The terms "calcium magnesium ratio" or "calcium to magnesium ratio" refer to the ratios of moles calcium to moles magnesium.
Unless stated otherwise, all percents refer to percent by weight.
The term "traction aid" refers to materials which help improve traction when applied to a slippery surface. Thus, the term includes inert supports which have good antislip properties and includes materials such as sand, crushed limestone, pulverized corncobs, nutshells (such as walnut shells, pecan shells, almond shells or the like), expanded shale, vermiculite, pumice, cinders, other substantially insoluble minerals with good antislip properties, or the like.
The term "mesh" refers to mesh sizes determined according to the Tyler standard sieve series.
The term "slurry pH" refers to the pH of the CMA slurry as measured by diluting one part slurry to two parts water.
FIG. 1 is a schematic drawing showing the steps of one embodiment of the present invention.
FIG. 2 is an elevational view of semidiagrammatic character which shows a combined distributor-dryer apparatus used in one embodiment of the process of the present invention.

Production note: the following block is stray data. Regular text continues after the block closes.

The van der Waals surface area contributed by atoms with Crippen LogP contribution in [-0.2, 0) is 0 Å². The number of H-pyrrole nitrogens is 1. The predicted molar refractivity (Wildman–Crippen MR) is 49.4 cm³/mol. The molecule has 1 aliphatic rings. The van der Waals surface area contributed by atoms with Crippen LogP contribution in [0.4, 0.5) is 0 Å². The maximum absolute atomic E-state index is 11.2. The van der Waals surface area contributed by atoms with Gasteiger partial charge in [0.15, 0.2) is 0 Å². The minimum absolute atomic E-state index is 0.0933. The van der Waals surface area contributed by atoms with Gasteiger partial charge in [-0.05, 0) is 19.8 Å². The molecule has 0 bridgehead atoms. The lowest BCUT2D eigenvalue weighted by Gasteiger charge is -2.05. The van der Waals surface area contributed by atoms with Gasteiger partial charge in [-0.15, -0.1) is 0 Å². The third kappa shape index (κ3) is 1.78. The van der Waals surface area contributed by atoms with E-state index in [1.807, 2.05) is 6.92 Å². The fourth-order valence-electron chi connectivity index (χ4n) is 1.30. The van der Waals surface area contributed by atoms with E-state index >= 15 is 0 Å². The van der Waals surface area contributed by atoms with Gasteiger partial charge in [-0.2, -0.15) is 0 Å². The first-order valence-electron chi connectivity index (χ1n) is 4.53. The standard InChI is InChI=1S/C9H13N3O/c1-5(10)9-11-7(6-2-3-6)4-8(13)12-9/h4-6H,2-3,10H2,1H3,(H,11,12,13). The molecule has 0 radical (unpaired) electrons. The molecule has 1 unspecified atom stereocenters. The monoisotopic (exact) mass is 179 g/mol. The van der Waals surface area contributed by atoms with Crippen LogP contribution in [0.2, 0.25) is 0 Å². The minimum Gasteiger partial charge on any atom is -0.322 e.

FIG. 3 is a longitudinal section through the drum element of FIG. 2 and its end appurtenances.
FIG. 4 is a transverse sectional view of the drum element of FIG. 2.
FIG. 5A is a chart showing the TGA-GC-MSD spectrum for crystalline calcium acetate hemihydrate.
FIG. 5B is a chart showing the TGA-GC-MSD spectrum for crystalline magnesium acetate tetrahydrate.
FIG. 5C is a chart showing the TGA-GC-MSD spectrum for a physical mixture of crystalline calcium acetate hemihydrate and crYstalline magnesium acetate tetrahydrate having a 1:1 weight ratio.
FIG. 6A is a chart showing the TGA-GC-MSD spectrum for a CMA double salt sample of the present invention having sample No. B8105-02-6.
FIG. 6B is a chart showing the TGA-GC-MSD spectrum for a CMA sample prepared according to U.S. Pat. No. 4,606,836, having a 1:1 calcium:magnesium ratio and sample No. B8105-40-3.
FIG. 6C is a chart showing the TGA-GC-MSD spectrum for a CMA sample prepared according to U.S. Pat. No. 4,606,836, having a 3:7 calcium:magnesium ratio and sample No. B8105-40-5.
FIG. 7A is a chart showing the X-ray diffraction pattern for crystalline calcium acetate hemihydrate.
FIG. 7B is a chart showing the X-ray diffraction pattern for crystalline magnesium acetate tetrahydrate.
FIG. 7C is a chart showing the X-ray diffraction pattern for a CMA double salt sample of the present invention, having sample No. B8105-02-5.
FIG. 7D is a chart showing the X-ray diffraction pattern for a CMA double salt sample of the present invention having sample No. B8105-02-6.
FIG. 7E is a chart showing the X-ray diffraction pattern for CMA sample having a calcium:magnesium ratio of 1:1 and having sample No. B8105-02-4.